The next chapter in my story



6 weeks PO and doing good. Pain is pretty low during the day, nights have gotten much better too. I am not sleeping on my op side yet but with the help of many pillows, I am halfway there. Progress!

My op hip still gets upset easily and then all I can do is rest, ice and wait it out.

Putting on socks is getting easier too but it also takes its sweet time.




I have done more research on my injury and those are the sentences I read over and over again…


  • Femoral neck fractures in young adults are uncommon and often the result of high-energy trauma.
  • These fractures typically occur after a slip and fall. In a healthy, young adult it would be very unusual for the type of fall to cause a broken hip.
  • Hip fractures in young adults comprise a small proportion of the total hip fracture population. However they form a distinct and important sub-group, often presenting as a result of high-energy trauma.
  • Femoral neck fractures in physiologically young adults are less common than intracapsular femoral neck fractures in elderly patients.
  • Hip fractures in young patients are rare.
  • Femoral neck fractures in young adults are difficult to treat. There are substantial gaps in our knowledge regarding treatment and prevention of young adult femoral neck fractures.


Article like these are always a confidence booster and make me feel real special.




Sarcasm aside, the absolutely  BEST  article on the whole subject I found so far is this one:


United airlines really cracked me up last week with an E-mail too. This was their advertisement…


Ha! I sure had my little adventure “beyond the slopes” when I ended up in the hospital. Not exactly how I had our week of ski vacation pictured.


The most important event of this week was for sure my six week follow up appointment with my OS.

After changing into those weird paper shorts, I could really see the atrophy in my R  op leg. It’s scary, the whole quads on my R side seem to be gone.




New X-rays were taken.



Thank goodness it was good news! My fracture has not completely healed yet, we still could see the fracture line, but the healing process has gotten started and things are moving in the right direction.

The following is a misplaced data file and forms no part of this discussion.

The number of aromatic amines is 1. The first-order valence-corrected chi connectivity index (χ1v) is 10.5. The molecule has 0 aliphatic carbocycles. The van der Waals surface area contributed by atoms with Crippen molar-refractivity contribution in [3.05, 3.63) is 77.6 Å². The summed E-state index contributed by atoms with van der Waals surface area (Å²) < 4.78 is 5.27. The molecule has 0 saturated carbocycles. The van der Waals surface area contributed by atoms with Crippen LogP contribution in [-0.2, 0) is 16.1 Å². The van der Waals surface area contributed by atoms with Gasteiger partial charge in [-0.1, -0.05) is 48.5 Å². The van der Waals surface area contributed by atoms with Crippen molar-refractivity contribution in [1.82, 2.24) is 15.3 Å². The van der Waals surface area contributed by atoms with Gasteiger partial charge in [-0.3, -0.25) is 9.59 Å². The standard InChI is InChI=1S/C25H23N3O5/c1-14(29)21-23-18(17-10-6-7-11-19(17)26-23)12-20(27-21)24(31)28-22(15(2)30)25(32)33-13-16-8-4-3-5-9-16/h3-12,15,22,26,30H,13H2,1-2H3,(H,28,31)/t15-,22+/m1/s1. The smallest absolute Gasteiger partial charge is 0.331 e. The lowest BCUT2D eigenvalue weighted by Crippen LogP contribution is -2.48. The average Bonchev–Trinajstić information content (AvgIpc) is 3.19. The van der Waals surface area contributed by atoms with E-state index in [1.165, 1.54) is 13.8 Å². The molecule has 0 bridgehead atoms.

According to my OS it can take up to 12 months for the bone to heal. So far no bone has formed, only soft callus, which is the step “before” bone formation as explained very nicely here…



No sign of AVN, malunion or nonunion either, which is fantastic news!


I am allowed to add a bit of bodyweight, about 25% for two weeks. After that I should try to bear 50% of my bodyweight for two weeks and work towards WBAT (weight bearing as tolerated) after that. I am also supposed to start physical therapy.

When I asked about aqua training as part of my physical therapy, I was told it is still too aggressive since it is an acute fracture. Maybe down the road we can consider it but not now.


Driving my car also has to wait unfortunately since it’s my R hip/ leg and going on the break would be too much weight on the hip. I either risk re-injurying the still fragil hip or causing an accident.


The whole recovery should take between 3-4 months, meaning till “I can walk without assistance” (crutches or a cane). Returning back to sports takes a minimum of one year. Those are guidelines, knowing myself things will take longer as I am a very slow healer and of course one has to adjust along the way.

I know there will be lots to work on, like finding my gait and balance again, working on endurance, strength and building up muscle mass, getting rid of muscle imbalance and addressing soft tissue problems like scar tissue and adhesions. Lots of work ahead.

Besides, my OS said, the fracture I have is usually for 70 and 80 year olds. And of course I got the  THR  speech again, just in case something does not go according to plan.




The increase in body weight from 10% to 25% should add compression to the fracture and stimulate bone growth by aggravating the cells a bit. So basically, those guys need a good smack on the back of their heads!

I asked how I can tell how much 25% of my body weight is in my foot and was told, to put my op foot on a scale at home till I hit the right weight. In my case it would be 46 lbs/ 23 kg.




I tried it very gently but can not reach it. The most I reached was a bit over 20 lbs. Bummer since this is less than half what I should be doing but this is all I have so far. I have no strength in the op leg. Zero.


My first walking experience with adding some weight to it was interesting and sloooooow. (I am turning into a sloth, I swear.)


I did some mini walks in our home and the op hip felt fine. The other hip was not happy about it, whysoever, but that’s the thing with hips – never a dull moment!

Walking with more body weight takes more energy and makes very tired. Those are my first impressions. But it sure felt good using both feet, especially since those were my very first steps of 2018, since my accident happened on December 31 last year. Happy New Years to myself!




All together I am very happy how things are progressing and very relieved about the good diagnosis. I made appointments for PT and next week I am getting started. Let’s see what my new PT has up his sleeve.

Off to better things. ❤








2 thoughts on “The next chapter in my story

    1. She was great, wasn’t she? The whole staff was so caring, it was such a pleasant experience, under the circumstances. I hope your recovery is going well. Thanks for commenting.


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